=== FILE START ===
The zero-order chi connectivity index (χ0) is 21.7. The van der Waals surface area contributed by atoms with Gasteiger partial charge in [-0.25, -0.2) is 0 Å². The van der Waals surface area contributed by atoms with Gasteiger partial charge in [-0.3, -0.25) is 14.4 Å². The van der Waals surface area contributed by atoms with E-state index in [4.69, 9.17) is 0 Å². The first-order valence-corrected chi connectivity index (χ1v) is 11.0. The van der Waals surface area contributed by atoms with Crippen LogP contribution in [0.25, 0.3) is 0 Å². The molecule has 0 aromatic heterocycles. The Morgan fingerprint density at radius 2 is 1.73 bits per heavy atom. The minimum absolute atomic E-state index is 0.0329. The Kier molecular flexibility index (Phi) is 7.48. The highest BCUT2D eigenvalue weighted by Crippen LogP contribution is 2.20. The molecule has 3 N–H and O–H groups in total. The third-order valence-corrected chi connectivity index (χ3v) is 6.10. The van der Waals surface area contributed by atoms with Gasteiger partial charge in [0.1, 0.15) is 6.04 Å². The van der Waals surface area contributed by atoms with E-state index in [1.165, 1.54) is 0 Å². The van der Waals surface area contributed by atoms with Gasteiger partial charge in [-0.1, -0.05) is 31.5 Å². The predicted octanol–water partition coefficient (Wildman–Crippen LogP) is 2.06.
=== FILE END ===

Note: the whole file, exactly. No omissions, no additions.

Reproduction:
The zero-order chi connectivity index (χ0) is 21.7. The van der Waals surface area contributed by atoms with Gasteiger partial charge in [-0.25, -0.2) is 0 Å². The van der Waals surface area contributed by atoms with Gasteiger partial charge in [-0.3, -0.25) is 14.4 Å². The van der Waals surface area contributed by atoms with E-state index in [4.69, 9.17) is 0 Å². The first-order valence-corrected chi connectivity index (χ1v) is 11.0. The van der Waals surface area contributed by atoms with Crippen LogP contribution in [0.25, 0.3) is 0 Å². The molecule has 0 aromatic heterocycles. The Morgan fingerprint density at radius 2 is 1.73 bits per heavy atom. The minimum absolute atomic E-state index is 0.0329. The Kier molecular flexibility index (Phi) is 7.48. The highest BCUT2D eigenvalue weighted by Crippen LogP contribution is 2.20. The molecule has 3 N–H and O–H groups in total. The third-order valence-corrected chi connectivity index (χ3v) is 6.10. The van der Waals surface area contributed by atoms with Gasteiger partial charge in [0.1, 0.15) is 6.04 Å². The van der Waals surface area contributed by atoms with E-state index in [1.165, 1.54) is 0 Å². The van der Waals surface area contributed by atoms with Gasteiger partial charge in [-0.1, -0.05) is 31.5 Å². The predicted octanol–water partition coefficient (Wildman–Crippen LogP) is 2.06.